I take Atripla [efavirenz/tenofovir/FTC]. Prior to Atripla, I was taking Kaletra [lopinavir/ritonavir] and Combivir [AZT/3TC] along with Bactrim [co-trimoxazole]. While I was taking Kaletra and Combivir, my cholesterol levels elevated. I guess that's one of the side effects that you get from some of the medicines. They put me on cholesterol-lowering medicine. Since I switched to Atripla, which is a lot easier to take, my cholesterol has dropped to almost a normal level. The side effects have been bearable. I'm really happy with the regimen that I have now.

Do you do anything else to keep healthy, such as exercise or a special diet?

I gained a lot of weight, which is kind of strange. Usually, when you go through chemotherapy, you don't gain weight. You lose weight. But I gained weight; at my heaviest, I think I weighed about 234 pounds.

I changed my diet, and I joined the Central Valley's Greatest Loser competition in 2008 -- a fundraising competition to see who can lose the most weight. It's a lifestyle change I needed to do in order to get my health into the best shape it can be in. I'm down to about 185 pounds now. I was really adamant about getting my weight back under control. Weight is still something I work at. I was going to the gym every morning for quite some time, though I haven't in the past six months.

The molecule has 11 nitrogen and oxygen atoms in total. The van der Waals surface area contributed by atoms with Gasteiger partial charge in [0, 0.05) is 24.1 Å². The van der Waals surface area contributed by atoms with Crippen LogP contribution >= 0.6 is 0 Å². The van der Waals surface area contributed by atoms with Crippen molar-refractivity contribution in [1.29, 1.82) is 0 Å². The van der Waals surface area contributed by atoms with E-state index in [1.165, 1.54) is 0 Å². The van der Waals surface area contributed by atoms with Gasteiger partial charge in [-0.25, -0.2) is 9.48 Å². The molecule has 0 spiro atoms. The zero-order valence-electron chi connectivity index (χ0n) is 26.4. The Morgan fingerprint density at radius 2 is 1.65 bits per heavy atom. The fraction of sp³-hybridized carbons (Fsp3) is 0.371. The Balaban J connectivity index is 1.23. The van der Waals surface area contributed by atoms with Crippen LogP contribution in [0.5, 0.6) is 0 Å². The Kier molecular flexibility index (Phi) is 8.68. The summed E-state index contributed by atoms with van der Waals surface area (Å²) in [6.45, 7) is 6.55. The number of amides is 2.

How did you deal with sex after you were diagnosed?

I practiced abstinence for the first five years after I started taking care of my health. I was in a relationship for about six months last year. It didn't work out, and I learned from it that I would like to have a relationship; he just wasn't the right person.

Right now, I'm single and not sexually active, but it's something I'm working on. I'm seeing a psychologist to talk through some of my own personal issues. I'm back to focusing on me again -- trying to find myself, my true, happy self, and figure out what I really want out of a relationship.

When I meet and talk to people, my HIV status is something I'm very comfortable disclosing right away. When I was in a relationship, it happened to be with another HIV-positive person; but even going out and meeting other guys, as soon as I think there might be a connection of some sort, it's one of the first things that I disclose. I think it's very important that they be aware of who I am as a person and what I'm living with, so they can make that decision themselves.